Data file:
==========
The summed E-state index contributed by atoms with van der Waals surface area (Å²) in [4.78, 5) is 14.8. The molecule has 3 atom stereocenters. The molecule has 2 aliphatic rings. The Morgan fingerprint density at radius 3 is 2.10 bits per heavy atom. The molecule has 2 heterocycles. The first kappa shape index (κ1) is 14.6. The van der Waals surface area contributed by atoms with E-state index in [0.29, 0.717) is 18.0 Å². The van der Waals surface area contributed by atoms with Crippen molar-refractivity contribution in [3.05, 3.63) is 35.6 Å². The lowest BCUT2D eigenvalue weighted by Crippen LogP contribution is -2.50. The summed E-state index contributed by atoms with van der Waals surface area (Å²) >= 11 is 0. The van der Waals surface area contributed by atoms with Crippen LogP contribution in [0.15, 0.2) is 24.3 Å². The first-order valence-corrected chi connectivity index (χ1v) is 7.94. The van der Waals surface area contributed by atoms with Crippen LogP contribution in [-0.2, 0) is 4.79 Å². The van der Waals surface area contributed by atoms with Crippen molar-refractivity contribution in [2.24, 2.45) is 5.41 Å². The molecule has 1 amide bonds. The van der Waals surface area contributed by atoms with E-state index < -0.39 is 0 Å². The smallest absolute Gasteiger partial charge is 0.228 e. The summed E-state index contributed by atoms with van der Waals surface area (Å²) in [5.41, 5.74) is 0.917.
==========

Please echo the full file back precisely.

The summed E-state index contributed by atoms with van der Waals surface area (Å²) in [4.78, 5) is 14.8. The molecule has 3 atom stereocenters. The molecule has 2 aliphatic rings. The Morgan fingerprint density at radius 3 is 2.10 bits per heavy atom. The molecule has 2 heterocycles. The first kappa shape index (κ1) is 14.6. The van der Waals surface area contributed by atoms with E-state index in [0.29, 0.717) is 18.0 Å². The van der Waals surface area contributed by atoms with Crippen molar-refractivity contribution in [3.05, 3.63) is 35.6 Å². The lowest BCUT2D eigenvalue weighted by Crippen LogP contribution is -2.50. The summed E-state index contributed by atoms with van der Waals surface area (Å²) >= 11 is 0. The van der Waals surface area contributed by atoms with Crippen LogP contribution in [0.15, 0.2) is 24.3 Å². The first-order valence-corrected chi connectivity index (χ1v) is 7.94. The van der Waals surface area contributed by atoms with Crippen LogP contribution in [-0.2, 0) is 4.79 Å². The van der Waals surface area contributed by atoms with Crippen molar-refractivity contribution in [2.24, 2.45) is 5.41 Å². The molecule has 1 amide bonds. The van der Waals surface area contributed by atoms with E-state index < -0.39 is 0 Å². The smallest absolute Gasteiger partial charge is 0.228 e. The summed E-state index contributed by atoms with van der Waals surface area (Å²) in [5.41, 5.74) is 0.917.